I am sitting in a very large room with concentric rings of desks with name placards on them indicating the country you are representing. Am I in the AIA Board room? Surprisingly, no. I am part of the United States delegation to the United Nations Habitat III conference in Quito, Ecuador. As president of the AIA I am honored to represent our profession here at an international gathering of more than 40,000 individuals from all over the globe to set a path forward toward sustainable urban development.
In a few minutes, the closing plenary session will commence and the gathered delegates will formally adopt the New Urban Agenda. Teams of diplomats and others involved in the planning, design, and financing have negotiated this document for months. Many of those involved in the creation of this document are architects; some are AIA architects.
As a practicing architect who is very involved in the physical building of projects, it is sometimes challenging to participate in conferences such as this, which is focused on talking about what should be done. As architects, we appreciate the specific, concrete action plans. Many of the elements of the New Urban Agenda have long been a priority for development in the U.S. and are already incorporated into the public policies of the AIA.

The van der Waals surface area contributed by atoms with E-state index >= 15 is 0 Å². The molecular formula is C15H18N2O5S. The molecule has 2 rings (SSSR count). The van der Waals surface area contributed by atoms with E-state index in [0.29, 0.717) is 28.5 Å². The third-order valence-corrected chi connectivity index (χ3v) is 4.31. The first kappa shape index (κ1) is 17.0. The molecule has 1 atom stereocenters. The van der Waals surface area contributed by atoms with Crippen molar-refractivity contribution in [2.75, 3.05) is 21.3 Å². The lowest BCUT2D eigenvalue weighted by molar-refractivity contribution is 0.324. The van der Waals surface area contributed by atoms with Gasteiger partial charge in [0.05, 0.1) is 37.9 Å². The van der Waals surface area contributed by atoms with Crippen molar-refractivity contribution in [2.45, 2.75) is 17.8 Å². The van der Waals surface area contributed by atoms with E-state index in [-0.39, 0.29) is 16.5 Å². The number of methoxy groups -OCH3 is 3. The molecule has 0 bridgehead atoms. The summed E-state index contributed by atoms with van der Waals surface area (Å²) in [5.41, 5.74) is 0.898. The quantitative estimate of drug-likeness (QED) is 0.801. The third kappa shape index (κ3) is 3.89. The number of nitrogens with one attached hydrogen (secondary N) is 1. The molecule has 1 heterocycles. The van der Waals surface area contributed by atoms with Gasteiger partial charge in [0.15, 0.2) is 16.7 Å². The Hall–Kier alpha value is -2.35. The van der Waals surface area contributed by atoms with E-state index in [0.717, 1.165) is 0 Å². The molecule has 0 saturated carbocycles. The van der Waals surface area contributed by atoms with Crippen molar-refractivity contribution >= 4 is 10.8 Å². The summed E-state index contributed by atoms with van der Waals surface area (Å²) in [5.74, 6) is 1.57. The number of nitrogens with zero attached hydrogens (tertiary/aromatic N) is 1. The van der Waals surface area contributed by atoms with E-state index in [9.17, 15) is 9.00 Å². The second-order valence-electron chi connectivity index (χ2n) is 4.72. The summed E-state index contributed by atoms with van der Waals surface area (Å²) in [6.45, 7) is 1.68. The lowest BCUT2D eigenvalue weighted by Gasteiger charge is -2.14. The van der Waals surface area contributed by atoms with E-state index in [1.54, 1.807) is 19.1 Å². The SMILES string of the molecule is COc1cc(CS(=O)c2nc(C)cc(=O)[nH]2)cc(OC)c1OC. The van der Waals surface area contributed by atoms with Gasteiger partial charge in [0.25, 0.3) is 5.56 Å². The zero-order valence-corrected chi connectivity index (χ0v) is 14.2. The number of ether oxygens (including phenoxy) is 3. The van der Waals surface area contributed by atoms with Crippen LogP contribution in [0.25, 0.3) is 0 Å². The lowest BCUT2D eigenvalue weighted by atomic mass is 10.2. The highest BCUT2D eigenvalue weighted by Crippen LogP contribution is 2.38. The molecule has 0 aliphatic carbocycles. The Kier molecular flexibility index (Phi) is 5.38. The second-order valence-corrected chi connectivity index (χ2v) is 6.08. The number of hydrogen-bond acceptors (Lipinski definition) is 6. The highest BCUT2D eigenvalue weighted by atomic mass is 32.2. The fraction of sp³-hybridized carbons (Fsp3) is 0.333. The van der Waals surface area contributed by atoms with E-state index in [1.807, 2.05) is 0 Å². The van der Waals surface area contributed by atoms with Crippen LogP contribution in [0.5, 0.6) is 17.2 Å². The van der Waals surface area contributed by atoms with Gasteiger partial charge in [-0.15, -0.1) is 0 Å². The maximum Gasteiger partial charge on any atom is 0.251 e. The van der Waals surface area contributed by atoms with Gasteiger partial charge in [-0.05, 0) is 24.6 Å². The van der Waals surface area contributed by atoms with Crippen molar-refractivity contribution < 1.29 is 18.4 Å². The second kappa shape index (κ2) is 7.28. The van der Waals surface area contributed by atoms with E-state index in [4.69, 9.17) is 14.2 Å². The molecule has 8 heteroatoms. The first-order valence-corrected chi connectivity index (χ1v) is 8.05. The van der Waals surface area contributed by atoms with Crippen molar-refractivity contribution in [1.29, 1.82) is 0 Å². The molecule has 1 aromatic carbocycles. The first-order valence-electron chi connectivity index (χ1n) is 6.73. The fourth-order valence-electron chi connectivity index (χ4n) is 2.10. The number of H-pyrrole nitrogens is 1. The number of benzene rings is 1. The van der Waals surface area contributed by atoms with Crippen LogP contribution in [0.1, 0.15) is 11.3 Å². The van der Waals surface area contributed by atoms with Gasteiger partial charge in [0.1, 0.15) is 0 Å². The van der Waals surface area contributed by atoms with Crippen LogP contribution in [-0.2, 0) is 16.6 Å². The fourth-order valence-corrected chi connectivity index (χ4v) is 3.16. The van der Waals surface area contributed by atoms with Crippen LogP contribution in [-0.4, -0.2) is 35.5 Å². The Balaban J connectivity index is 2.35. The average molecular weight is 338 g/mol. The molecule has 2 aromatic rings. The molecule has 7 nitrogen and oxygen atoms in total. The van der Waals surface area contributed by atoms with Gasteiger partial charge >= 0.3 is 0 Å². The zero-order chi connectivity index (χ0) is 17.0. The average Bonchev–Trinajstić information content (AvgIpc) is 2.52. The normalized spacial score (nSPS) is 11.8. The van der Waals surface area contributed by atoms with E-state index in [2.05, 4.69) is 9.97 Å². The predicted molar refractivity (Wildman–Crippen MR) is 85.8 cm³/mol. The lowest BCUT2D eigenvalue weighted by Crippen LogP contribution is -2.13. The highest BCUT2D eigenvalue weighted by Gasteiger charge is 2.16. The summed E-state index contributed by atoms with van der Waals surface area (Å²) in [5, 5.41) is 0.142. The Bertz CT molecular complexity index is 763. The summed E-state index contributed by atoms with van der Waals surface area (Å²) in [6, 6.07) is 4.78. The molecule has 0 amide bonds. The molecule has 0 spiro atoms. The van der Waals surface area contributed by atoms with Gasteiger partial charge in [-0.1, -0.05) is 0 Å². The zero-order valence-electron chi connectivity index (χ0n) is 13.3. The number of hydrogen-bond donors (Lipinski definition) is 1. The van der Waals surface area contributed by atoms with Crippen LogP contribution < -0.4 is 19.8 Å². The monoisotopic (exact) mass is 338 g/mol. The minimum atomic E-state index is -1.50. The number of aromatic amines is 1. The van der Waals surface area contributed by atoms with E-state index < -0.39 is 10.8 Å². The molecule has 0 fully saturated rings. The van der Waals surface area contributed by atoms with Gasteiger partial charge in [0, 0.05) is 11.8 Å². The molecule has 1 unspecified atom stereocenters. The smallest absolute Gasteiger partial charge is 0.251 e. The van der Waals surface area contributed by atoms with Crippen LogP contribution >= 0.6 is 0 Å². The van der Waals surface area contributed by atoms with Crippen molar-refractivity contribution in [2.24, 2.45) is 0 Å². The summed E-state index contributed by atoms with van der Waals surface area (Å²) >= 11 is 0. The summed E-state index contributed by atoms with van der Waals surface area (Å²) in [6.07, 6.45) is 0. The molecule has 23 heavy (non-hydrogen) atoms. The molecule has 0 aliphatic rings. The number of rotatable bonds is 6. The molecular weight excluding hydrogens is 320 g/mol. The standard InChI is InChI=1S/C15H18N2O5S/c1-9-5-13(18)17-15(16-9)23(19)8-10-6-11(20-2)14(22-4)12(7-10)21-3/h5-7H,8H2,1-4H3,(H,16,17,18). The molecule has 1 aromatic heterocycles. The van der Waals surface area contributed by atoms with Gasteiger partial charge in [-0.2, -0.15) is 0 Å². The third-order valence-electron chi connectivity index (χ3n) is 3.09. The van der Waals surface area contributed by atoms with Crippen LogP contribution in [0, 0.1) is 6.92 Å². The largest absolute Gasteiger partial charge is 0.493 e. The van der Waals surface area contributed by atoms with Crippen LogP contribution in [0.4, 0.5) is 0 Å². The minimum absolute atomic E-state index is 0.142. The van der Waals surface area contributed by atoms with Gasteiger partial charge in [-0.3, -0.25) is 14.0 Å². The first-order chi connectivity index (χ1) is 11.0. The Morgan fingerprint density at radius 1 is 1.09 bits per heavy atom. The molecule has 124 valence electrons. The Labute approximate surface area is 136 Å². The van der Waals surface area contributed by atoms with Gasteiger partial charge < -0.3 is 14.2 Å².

Nonetheless, when I to hear of others challenges and listen to the various panel discussions, it reinforces my belief that the entire world is facing similar issues, including:
- implementing sustainable building practices;
- creating and maintaining adequate infrastructure;
- establishing effective transportation systems;
- remaining resilient in the face of natural and man-made disasters;
- dealing with the effects of climate change;
- and providing adequate housing for their citizens.
It is truly more than just talk. The world came together here in Quito, and it established a common agenda. An agenda about planning, design and architecture and much more, including social justice, reforming governance, making cities safe for women, and providing equal access to cities and housing for individuals of all income levels. The United States government and the AIA are well represented here, and it is clear that we have a responsibility to continue to lead in implementing this plan for sustainable urban development.
Efforts like this are ambitious. They can take generations to implement—but there are some notable milestones. Today is one of those milestones. The United Nations delegations represented here just adopted the New Urban Agenda. With thousands standing and clapping, there is a palpable feeling in the hall that something critical to the future of the world’s cities just happened.
Russ Davidson, FAIA
AIA National President 2016
UN Habitat III - October 20, 2016 – Quito, Ecuador